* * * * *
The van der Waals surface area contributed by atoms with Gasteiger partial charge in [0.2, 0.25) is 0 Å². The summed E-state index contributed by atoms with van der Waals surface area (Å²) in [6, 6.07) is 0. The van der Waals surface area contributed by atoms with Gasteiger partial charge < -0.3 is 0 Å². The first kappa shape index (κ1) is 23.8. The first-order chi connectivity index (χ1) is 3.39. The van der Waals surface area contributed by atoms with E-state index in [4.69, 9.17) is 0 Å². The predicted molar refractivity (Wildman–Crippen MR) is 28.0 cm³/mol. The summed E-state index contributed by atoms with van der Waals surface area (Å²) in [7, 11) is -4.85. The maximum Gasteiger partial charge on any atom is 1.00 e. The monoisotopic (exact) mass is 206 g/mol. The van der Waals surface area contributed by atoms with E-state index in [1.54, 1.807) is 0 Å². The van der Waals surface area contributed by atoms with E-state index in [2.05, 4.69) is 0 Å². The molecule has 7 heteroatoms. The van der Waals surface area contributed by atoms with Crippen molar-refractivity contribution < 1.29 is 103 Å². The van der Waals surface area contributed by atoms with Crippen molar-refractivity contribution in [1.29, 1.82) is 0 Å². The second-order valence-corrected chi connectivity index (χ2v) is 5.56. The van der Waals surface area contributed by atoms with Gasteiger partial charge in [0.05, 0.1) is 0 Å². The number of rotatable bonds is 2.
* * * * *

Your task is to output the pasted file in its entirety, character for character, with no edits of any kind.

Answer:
The van der Waals surface area contributed by atoms with Gasteiger partial charge in [0.2, 0.25) is 0 Å². The summed E-state index contributed by atoms with van der Waals surface area (Å²) in [6, 6.07) is 0. The van der Waals surface area contributed by atoms with Gasteiger partial charge < -0.3 is 0 Å². The first kappa shape index (κ1) is 23.8. The first-order chi connectivity index (χ1) is 3.39. The van der Waals surface area contributed by atoms with E-state index in [4.69, 9.17) is 0 Å². The predicted molar refractivity (Wildman–Crippen MR) is 28.0 cm³/mol. The summed E-state index contributed by atoms with van der Waals surface area (Å²) in [7, 11) is -4.85. The maximum Gasteiger partial charge on any atom is 1.00 e. The monoisotopic (exact) mass is 206 g/mol. The van der Waals surface area contributed by atoms with E-state index in [1.54, 1.807) is 0 Å². The van der Waals surface area contributed by atoms with E-state index in [2.05, 4.69) is 0 Å². The molecule has 7 heteroatoms. The van der Waals surface area contributed by atoms with Crippen molar-refractivity contribution < 1.29 is 103 Å². The van der Waals surface area contributed by atoms with Crippen molar-refractivity contribution in [1.29, 1.82) is 0 Å². The second-order valence-corrected chi connectivity index (χ2v) is 5.56. The van der Waals surface area contributed by atoms with Gasteiger partial charge in [0.05, 0.1) is 0 Å². The number of rotatable bonds is 2.